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The Experience of Stress among Residents of Southeastern Pennsylvania
Tuesday. December 2, 2008

 






While the holidays bring joy and relaxation to some, others may find themselves dealing with more stress than usual. Pressure to pull off a perfect celebration, the demands of family gatherings, and the financial strain of gift-giving may cause more anxiety than delight. Symptoms of stress, including headaches, trouble sleeping, fatigue, constipation or diarrhea, and back pain, can be annoying, especially during the busy holiday season.
 
While the holidays last just a few weeks a year, the effects of stress may be longer lasting. Increasing evidence suggests that ongoing stress has negative effects on health. Some stress can be a benefit to individuals, allowing them to quickly react to a threatening situation or increase concentration and focus for an upcoming work deadline. In times of stress, the bodyís stress system releases hormones which interact with other body systems to increase a personís capacity to respond to a stressful situation.

Over time, however, sustained exposure to these hormones can be harmful to the bodyís other systems. The National Institutes of Health report that ongoing stress may increase a personís risk for heart disease, immune disorders, digestive problems, reproductive health problems, and mental illness. Furthermore, the interaction between stress and health may go both ways. The challenges of managing chronic conditions or living with poor health may be a source of stress for some.

The 2006 Southeastern Pennsylvania Household Health Survey provides a look at the experience of stress* among residents of Southeastern Pennsylvania (SEPA).  In SEPA, one-third of all adults aged 18 and older have high levels of stress (33.3%); this percentage represents an estimated 962,600 adults in the region.  An estimated 216,500 adults in the region have extreme stress.

Stress and Population Groups in Southeastern Pennsylvania

∑ Females in SEPA are more likely than males to have high levels of stress (37% versus 28.8%, respectively). More than 10% of women have extreme stress compared to 4.4% of men.

∑ Latino residents of Southeastern Pennsylvania are more likely to have high levels of stress (37.1%) compared to their White (33.1%), Black (32.5%), and Asian (32%) counterparts. Latino and Black residents (12.4% and 11.7%, respectively) are notably more likely to have extreme stress than their White (5.7%) and Asian (5.1%) counterparts.

∑ Poor adults (42.4%) are more likely to have high stress than non-poor adults (32.3%) Almost 20% of poor residents (19.6%) have extreme stress compared to 6.1% of non-poor residents.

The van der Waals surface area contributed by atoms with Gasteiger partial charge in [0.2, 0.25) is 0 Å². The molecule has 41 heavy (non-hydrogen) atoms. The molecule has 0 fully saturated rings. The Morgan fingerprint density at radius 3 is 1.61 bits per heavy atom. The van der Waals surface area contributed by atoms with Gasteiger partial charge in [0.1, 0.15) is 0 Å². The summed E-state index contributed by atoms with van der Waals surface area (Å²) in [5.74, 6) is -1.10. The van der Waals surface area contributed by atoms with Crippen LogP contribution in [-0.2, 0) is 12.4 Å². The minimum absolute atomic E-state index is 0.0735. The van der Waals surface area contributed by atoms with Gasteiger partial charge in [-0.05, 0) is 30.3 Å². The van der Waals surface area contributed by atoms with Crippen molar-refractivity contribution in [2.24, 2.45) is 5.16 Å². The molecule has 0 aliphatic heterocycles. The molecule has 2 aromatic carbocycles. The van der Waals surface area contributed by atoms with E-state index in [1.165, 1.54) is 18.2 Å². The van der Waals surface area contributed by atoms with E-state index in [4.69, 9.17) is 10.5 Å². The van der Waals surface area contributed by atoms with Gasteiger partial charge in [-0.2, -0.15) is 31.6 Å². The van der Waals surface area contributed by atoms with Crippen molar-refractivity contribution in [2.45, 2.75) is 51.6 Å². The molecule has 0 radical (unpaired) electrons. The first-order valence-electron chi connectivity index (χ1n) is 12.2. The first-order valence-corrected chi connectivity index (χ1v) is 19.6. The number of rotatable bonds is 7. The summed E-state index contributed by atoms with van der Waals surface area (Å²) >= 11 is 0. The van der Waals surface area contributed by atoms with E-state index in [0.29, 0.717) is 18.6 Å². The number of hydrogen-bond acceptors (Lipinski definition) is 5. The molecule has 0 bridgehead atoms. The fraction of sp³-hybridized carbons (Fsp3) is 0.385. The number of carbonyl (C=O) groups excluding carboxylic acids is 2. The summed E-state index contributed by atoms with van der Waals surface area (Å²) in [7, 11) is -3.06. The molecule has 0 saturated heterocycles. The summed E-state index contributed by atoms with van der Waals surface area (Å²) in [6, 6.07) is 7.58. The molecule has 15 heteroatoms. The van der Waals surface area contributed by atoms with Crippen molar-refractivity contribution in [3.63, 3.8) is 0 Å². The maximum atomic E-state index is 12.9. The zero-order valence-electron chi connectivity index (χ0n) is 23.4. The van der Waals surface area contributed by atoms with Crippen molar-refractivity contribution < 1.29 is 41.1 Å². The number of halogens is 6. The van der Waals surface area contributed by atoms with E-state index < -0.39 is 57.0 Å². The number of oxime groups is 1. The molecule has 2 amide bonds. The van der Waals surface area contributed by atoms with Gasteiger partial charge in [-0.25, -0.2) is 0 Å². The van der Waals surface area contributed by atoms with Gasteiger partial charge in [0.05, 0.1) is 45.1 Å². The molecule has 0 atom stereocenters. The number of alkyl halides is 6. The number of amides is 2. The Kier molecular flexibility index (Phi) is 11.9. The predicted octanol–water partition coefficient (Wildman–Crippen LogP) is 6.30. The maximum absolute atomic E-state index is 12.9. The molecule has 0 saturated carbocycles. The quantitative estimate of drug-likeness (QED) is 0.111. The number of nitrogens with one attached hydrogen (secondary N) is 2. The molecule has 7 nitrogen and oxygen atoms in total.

∑ Younger adults in SEPA are more likely to have high levels of stress than their older counterparts. More than 40% of adults aged 18 to 39 have high levels of stress (40.5%) compared to 35.4% of adults aged 40 to 59 and 19.1% of adults 60 or older.

Stress and Health in Southeastern Pennsylvania

∑ SEPA residents who have fair or poor health are more likely to have high levels of stress (42.4%) than residents who report having excellent or good health (31.1%). Almost 16% of adults who have fair or poor health have extreme stress compared to 5.5% of adults who have excellent or good health.

∑ Over 38% of adults with a chronic condition have high levels of stress compared to 31.6% of adults without a chronic condition. Among adults with a chronic condition, 11.3% have extreme stress while 6.1% of adults without a chronic condition have extreme stress.

∑ Among SEPA residents who have had a heart problem, 10.1% have extreme stress compared to 7.2% of residents who have not had a heart problem. Similar proportions exist among residents who have had diabetes: 11.1% of adults who have had diabetes have extreme stress compared to 7.1% of adults who have not had diabetes.

∑ Among adults who have a diagnosed mental health condition, 57.3% have high levels of stress compared to 29.4% of adults without a mental health condition. Nearly 19% of residents with a mental health condition have extreme stress compared to 5.7% of residents without a mental health condition.

While much stress derives from situations outside of individual control, stress management can be a learned skill. The American Academy of Family Physicians suggests ways to reduce the harmful impact of stress and better cope with stressful situations, including adopting relaxation techniques, preparing for important events, thinking positively, resolving conflict with others, seeking the support of trusted friends or loved ones, eating and sleeping well, making time for exercise, and reaching out to a healthcare provider for help. The Mayo Foundation for Medical Education and Research offers methods to reduce stress during the holiday season, such as abiding by a holiday budget, seeking help for holiday celebrations, sticking to healthy habits, planning ahead, rethinking resolutions, and taking alone time.

For information regarding PHMCís Community Health Data Base 2006 Household Health Survey, or to learn more about the experience of stress among residents of Southeastern Pennsylvania, contact Amanda Innes, at (267) 350-7695 or ainnes@phmc.org.


* Survey respondents were asked to rate their level of stress on a scale of 1 to 10, with 1 signifying no stress and 10 signifying extreme stress. Responses of 7 or higher are categorized as high levels of stress.

 

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